Process in the U.S.

President Bush sent legislation to implement the U.S.-Colombia Trade Promotion Agreement to Congress for its approval on April 7, 2007. It was not approved before the end of the Congressional session in December, 2008 or the end of President Bush's term in January, 2009.

President Obama has asked the Office of the U.S. Trade Representative to address outstanding issues in the agreement; however, during a visit from Colombian President Uribe in June, 2009, Obama said he did not have a "strict timetable" to the agreement, as controversy over the safety of Colombian labor leaders continue.

Key Provisions of the U.S.-Colombia Trade Promotion Agreement

Market Access

Upon implementation, the agreement would eliminate duties on 80% of U.S. exports of consumer and industrial products to Colombia. An additional 7% of U.S. exports would receive duty-free treatment within five years of implementation. Remaining tariffs would be eliminated ten years after implementation. Colombia will join the World Trade Organizations (WTO) Information Technology Agreement (ITA), which would remove Colombias trade barriers to information technology products.

In agriculture, the agreement would grant duty-free treatment immediately to certain farm products from both countries, including high quality beef, cotton, wheat, and soybean meal. Other products that would receive immediate duty-free treatment are key fruits and vegetables, including apples, pears, peaches, and cherries, and many processed food products, including frozen french fries and cookies. Some other products would receive improved market access; these include pork, beef, corn, poultry, rice, fruits and vegetables, processed products, and dairy products. The United States and Colombia worked together to resolve sanitary and phytosanitary barriers to trade in agriculture, including food safety inspection procedures for beef, pork, and poultry. These commitments are reportedly written in two separate side letters on sanitary and phytosanitary measures that would be attached to the FTA.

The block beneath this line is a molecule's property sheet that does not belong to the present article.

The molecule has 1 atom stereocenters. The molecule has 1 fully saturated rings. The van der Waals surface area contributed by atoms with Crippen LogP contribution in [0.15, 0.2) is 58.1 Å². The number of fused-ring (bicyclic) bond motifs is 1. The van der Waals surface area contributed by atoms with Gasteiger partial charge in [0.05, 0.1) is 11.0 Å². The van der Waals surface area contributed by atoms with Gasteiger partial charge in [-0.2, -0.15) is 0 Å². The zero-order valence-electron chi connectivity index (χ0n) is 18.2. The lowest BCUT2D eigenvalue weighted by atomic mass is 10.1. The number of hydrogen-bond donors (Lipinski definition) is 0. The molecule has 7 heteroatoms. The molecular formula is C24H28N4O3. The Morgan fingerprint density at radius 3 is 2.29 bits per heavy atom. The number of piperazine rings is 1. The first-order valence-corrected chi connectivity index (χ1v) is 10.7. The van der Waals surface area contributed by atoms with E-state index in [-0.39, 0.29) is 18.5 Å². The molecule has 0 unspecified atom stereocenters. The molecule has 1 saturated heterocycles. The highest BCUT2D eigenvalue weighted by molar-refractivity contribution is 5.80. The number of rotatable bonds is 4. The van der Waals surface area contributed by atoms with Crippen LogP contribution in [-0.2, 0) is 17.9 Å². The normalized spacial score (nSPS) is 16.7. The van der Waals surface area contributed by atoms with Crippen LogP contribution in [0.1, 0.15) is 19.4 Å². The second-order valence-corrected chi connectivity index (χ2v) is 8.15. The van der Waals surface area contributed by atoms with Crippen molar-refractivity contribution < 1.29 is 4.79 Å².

See also

Peru-United States Free Trade Agreement

Andean Trade Promotion and Drug Eradication Act

External links

Embassy of Colombia

The Colombian Government Trade Bureau

U.S. International Trade Commission Press Release

Congressional Research Service Report on Andean Free Trade Agreement, including Peru TPA

Colombia-United States Free Trade Agreement at Discourse DB

Brief Summary of the Colombia Free Trade Agreement

Fact Sheets Detailed Summary of the Colombia Free Trade Agreement

Full Text of the Agreement (English)

Video talking about the reasons for a FTA with Colombia - Under Secretary of Commerce, Mr. Chris. Padilla)

May 20, 2008 McCain: Colombia FTA Benefits U.S.

May 14, 2008 - Colombian's leading productive sector trade unions and their members strongly support the U.S. - Colombia TPA. Here are their testimonies

May 8, 2008 - Businessweek "Cheap Shots Over Free Trade"

May 7, 2008 - U.S. Senate "U.S. - Colombia Trade Agreement Good for American Jobs"

May 6, 2008 - USTR Ambassador Schwab remarks to the Peterson Institute. "I call on the Congressional leadership to bring the Colombia FTA to a vote. Lets move forward with our agenda"

May 6, 2008 - Bloomberg "Canada Pushes Colombia Trade Agreement, as U.S. Deal Languishes"

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This article is licensed under the GNU Free Documentation License. It uses material from the Wikipedia article Colombia Trade Promotion Agreement